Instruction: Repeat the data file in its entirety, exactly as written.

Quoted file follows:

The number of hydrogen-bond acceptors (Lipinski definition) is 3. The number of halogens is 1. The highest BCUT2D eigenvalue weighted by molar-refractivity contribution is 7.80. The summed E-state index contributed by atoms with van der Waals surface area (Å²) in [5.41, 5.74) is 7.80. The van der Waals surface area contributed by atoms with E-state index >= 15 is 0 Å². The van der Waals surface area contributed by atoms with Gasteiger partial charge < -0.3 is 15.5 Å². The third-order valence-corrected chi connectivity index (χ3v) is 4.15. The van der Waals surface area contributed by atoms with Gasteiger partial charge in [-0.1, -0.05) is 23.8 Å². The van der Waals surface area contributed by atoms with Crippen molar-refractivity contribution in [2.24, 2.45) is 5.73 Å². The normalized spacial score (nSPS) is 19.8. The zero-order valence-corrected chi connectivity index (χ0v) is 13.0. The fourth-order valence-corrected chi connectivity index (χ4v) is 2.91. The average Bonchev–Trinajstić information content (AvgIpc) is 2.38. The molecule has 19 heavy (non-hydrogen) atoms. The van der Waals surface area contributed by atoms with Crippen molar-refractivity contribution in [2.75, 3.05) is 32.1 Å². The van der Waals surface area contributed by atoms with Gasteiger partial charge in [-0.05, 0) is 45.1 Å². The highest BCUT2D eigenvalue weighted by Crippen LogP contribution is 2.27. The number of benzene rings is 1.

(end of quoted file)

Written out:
The number of hydrogen-bond acceptors (Lipinski definition) is 3. The number of halogens is 1. The highest BCUT2D eigenvalue weighted by molar-refractivity contribution is 7.80. The summed E-state index contributed by atoms with van der Waals surface area (Å²) in [5.41, 5.74) is 7.80. The van der Waals surface area contributed by atoms with E-state index >= 15 is 0 Å². The van der Waals surface area contributed by atoms with Gasteiger partial charge < -0.3 is 15.5 Å². The third-order valence-corrected chi connectivity index (χ3v) is 4.15. The van der Waals surface area contributed by atoms with Gasteiger partial charge in [-0.1, -0.05) is 23.8 Å². The van der Waals surface area contributed by atoms with Crippen molar-refractivity contribution in [2.24, 2.45) is 5.73 Å². The normalized spacial score (nSPS) is 19.8. The zero-order valence-corrected chi connectivity index (χ0v) is 13.0. The fourth-order valence-corrected chi connectivity index (χ4v) is 2.91. The average Bonchev–Trinajstić information content (AvgIpc) is 2.38. The molecule has 19 heavy (non-hydrogen) atoms. The van der Waals surface area contributed by atoms with Crippen molar-refractivity contribution in [2.75, 3.05) is 32.1 Å². The van der Waals surface area contributed by atoms with Gasteiger partial charge in [-0.05, 0) is 45.1 Å². The highest BCUT2D eigenvalue weighted by Crippen LogP contribution is 2.27. The number of benzene rings is 1.